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Dan Rodricks: For Marylanders 18 to 34, a deal on health insurance and a brief history lesson | COMMENTARY

Local and regional leaders gathered to encourage uninsured Marylanders to sign for affordable health insurance coverage during a press conference in Ellicott City on Oct. 28.
Local and regional leaders gathered to encourage uninsured Marylanders to sign for affordable health insurance coverage during a press conference in Ellicott City on Oct. 28. (Brian Krista/Baltimore Sun Media)

If you are between the ages of 18 and 34 and do not have health insurance, the bottom of today’s column is for you. It’s a public service announcement about how to get insured at an incredible discount for a limited time and a limited time only. You’ll find the PSA in the penultimate paragraph. You can jump down and read it now, but, if you do, you’ll miss what I’m about to say about Democrats, Republicans and the quality of American life. It’s up to you.

Now allow me to provide some perspective on the headache-inducing mess in Washington over federal spending and President Joe Biden’s Build Back Better agenda. The last time we went through something like this — something big and bold and opposed by Republicans — we got health insurance for 20 million Americans. While the congressional calculus was different at the time, there’s still a lesson in recalling the fight over Obamacare: Big and bold can pay off.

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Going back nearly five decades, this country debated national health insurance for the millions of Americans who had none. That it totally made sense — a federally subsidized program, something like Medicare, that would make more people healthier and maybe even cost the rest of us less in premiums — made no difference. Fierce resistance came from Republicans who saw it as a costly expansion of the social safety net established during the New Deal. The opposition continued into the 1990s, when the Clinton plan for health insurance faced withering criticism from the right and crashed on takeoff.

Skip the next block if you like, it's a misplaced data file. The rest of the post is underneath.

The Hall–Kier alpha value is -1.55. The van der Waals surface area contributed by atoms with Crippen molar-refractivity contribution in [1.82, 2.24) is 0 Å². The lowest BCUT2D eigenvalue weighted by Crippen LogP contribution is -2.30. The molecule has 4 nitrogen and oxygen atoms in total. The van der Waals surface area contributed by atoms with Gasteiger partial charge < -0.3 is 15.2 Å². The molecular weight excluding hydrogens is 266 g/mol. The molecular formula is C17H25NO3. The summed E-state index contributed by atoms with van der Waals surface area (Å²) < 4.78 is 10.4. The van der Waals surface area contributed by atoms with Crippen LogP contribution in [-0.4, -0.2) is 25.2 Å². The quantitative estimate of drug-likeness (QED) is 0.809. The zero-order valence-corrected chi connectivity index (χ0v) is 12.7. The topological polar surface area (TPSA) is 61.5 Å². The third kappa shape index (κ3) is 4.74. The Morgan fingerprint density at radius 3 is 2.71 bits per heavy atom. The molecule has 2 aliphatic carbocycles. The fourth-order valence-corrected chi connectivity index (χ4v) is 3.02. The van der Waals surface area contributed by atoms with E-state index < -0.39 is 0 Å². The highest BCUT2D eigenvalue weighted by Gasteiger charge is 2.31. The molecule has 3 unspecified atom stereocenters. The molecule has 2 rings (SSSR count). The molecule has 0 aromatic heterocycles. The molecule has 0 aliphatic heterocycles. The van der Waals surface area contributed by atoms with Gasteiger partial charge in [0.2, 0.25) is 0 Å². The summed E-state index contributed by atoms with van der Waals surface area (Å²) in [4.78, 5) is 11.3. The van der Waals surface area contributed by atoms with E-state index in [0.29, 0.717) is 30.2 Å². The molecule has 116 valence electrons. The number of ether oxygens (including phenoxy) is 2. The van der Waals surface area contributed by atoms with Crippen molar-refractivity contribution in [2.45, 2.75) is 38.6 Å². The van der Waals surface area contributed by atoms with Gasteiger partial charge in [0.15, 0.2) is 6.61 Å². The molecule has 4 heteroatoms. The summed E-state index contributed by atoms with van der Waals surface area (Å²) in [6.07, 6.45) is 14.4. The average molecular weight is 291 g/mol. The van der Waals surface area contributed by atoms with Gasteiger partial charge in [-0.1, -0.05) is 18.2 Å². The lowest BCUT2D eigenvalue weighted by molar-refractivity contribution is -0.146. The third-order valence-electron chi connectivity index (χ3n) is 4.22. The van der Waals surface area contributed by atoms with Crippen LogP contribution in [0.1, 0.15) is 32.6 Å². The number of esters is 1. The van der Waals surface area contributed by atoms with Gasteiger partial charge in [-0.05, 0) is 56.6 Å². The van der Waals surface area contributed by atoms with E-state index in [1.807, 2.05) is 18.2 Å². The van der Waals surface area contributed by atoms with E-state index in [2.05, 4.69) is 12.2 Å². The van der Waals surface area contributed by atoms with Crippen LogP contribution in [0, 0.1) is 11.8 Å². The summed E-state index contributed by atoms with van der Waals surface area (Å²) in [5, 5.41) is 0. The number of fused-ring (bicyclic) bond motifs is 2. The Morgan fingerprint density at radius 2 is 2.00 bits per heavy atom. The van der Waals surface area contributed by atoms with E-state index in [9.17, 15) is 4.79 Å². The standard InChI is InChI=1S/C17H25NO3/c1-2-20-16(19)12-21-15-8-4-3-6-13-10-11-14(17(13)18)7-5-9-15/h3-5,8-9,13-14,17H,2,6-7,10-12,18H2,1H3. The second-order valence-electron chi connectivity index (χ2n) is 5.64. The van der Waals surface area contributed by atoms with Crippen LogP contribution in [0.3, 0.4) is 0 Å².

Republicans resisted reforms into the 21st century and the Obama administration, and it made no difference that the market-based concept that was proposed had been a design of conservatives. But with a Democrat in the White House and Democratic majorities in the Senate and House, the Patient Protection and Affordable Care Act became law in March 2010.

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Constant attacks in Congress and the courts by Republicans, conservative think tanks and well-funded legal teams followed. But the ACA survived, and the number of uninsured Americans declined by 20 million (from about 50 million when Barack Obama became president).